In addition to its effect on adenosine, caffeine also interacts with other neurotransmitters. Another of the great effects of caffeine in the brain is the increase in the release of dopamine, which activates the brain’s reward mechanisms to induce a state of well-being.
However, while other substances such as cocaine activate the entire system (which facilitates its enormous addictive potential), caffeine and xanthines usually cause an increase in dopamine release in more specific areas such as the caudate nucleus and the prefrontal cortex.
In this way, a somewhat pleasant sensation of activation is achieved, but without the entire brain reward system being activated.
Caffeine in turn stimulates the noradrenergic and cholinergic systems, producing an increase in activation and an improvement in the ability to concentrate and process information.
Finally, it is relevant to note that the consumption of caffeine causes an increase in the levels of cortisol, known as the stress hormone, and adrenaline. This effect helps to induce a physiological level of activation that allows you to remain alert and attentive.
However, it can also cause distress or negative stress that can lead to maladaptive behaviors, heart racing or anxiety.
Effects of caffeine on cognition or mental performance
Certain cognitive abilities tend to be more efficient under the influence of caffeine. Some of them are the following:
- Response times.
- The degree of alertness and wakefulness.
- The general quality of mental information processing.
- Task monitoring and error detection.
However, using caffeine as a strategy to improve mental performance is not a good idea. There is no study that has shown a quantitatively significant difference.
In addition, it has not been proven that higher doses of caffeine imply an improvement in mental efficiency.
In fact, there is a limit in the amount of intake of the substance beyond which no cognitive improvement is observed.
To this must be added the incipient anxiety that it probably generates and the possible withdrawal syndrome that may develop if excessive consumption is reached.
On the other hand, the action of caffeine includes an important placebo component: if a coffee drinker expects some increase in performance, but this does not occur, they may try to overcompensate by striving for that performance.
The end result will obviously be an increase in performance that you can attribute to the caffeine itself.
Effects of caffeine on mood
As we have said before, caffeine increases alertness. And, precisely, it is that feeling of activation that for many people is an incentive about how good they feel at a given moment. In fact, some claim that under the influence of caffeine they experience a greater sense of task accomplishment.
But as it can happen with other activating substances, caffeine tends to produce, in a secondary way, an increase in anxiety. This effect could counteract any transitory mood improvement caused by coffee consumption.
In general, the impact of caffeine on mood is related to expectations, that is, how it is expected to influence and the context in which caffeine intake occurs.
Thus, for some clinical and research professionals, the greatest positive effect that caffeine can cause in an individual is not so much to counteract the lack of energy, but to alleviate the symptoms of a kind of withdrawal syndrome, after a long time without consume the substance.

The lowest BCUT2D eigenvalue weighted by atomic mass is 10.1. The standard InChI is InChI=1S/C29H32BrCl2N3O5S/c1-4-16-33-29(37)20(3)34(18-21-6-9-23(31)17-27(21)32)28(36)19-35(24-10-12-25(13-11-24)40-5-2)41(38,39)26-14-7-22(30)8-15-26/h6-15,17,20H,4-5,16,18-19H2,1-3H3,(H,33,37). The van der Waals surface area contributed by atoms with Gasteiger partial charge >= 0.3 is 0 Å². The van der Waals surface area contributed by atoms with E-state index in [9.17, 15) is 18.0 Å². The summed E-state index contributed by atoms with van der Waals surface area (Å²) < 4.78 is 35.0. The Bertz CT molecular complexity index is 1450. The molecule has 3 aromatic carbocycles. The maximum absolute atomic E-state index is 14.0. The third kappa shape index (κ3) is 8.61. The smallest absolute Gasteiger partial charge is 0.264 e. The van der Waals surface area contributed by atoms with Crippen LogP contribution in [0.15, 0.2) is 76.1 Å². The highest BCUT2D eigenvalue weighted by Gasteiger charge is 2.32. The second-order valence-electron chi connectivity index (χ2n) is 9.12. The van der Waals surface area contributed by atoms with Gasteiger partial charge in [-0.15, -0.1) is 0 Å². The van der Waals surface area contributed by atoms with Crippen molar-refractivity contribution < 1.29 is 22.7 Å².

This position, however, has not been scientifically validated; although experience indicates that an individual’s mood can be improved by taking caffeine regardless of the time that has elapsed since the last coffee drink.
Caffeine has positive and negative consequences, which prompts us to take advantage of it at the necessary moments, without disorderly or compulsive abuse or thinking of it as if it were a medicine.
And if at some point we do, we already know: the best solution is always to nip it in the bud, forgetting for a while to prevent the dreaded side effects from appearing.
FAQS: Does caffeine kill brain cells?
Does caffeine damage your brain?
While it is true that caffeine helps the brain to be alert, it also has a negative side. The US Food and Drug Administration states that 600 milligrams of caffeine per day can cause headaches, elevated anxiety, and sleep disturbances.
What does caffeine do to the brain?
Caffeine blocks adenosine receptors
Does caffeine make you dumber?
New research shows that if you’re a guy, caffeine slows your brain down. According to a study from the Journal of Applied Social Psychology, if you’re a guy, the cup of coffee you drink in the morning doesn’t help you wake up, it actually decreases your brain capacity.
Can caffeine cause memory problems?
Caffeine has several effects on the health of your body and mind. Depending on how you consume it, it can improve memory, physical performance, and be good for your heart. Too much caffeine can also cause irritation or anxiety.
Is milk good for brain?
Drinking at least one glass of milk a day could have a positive effect on the brain and mental performance, according to a study published in the International Dairy Journal.
In this post we answered the question ‘’Does caffeine kill brain cells?’’ We discussed the positive and negative effects of caffeine on the brain, how it influences mood, and whether it causes damage to brain structure.
If you have any questions or comments please let us know!
Glade, M. J. (2010). Caffeine – not just a stimulant. Nutrition, 26(10), 932-938.
Smith, A. (2002). Effects of caffeine on human behavior. Food and chemical toxicology, 40(9), 1243-1255.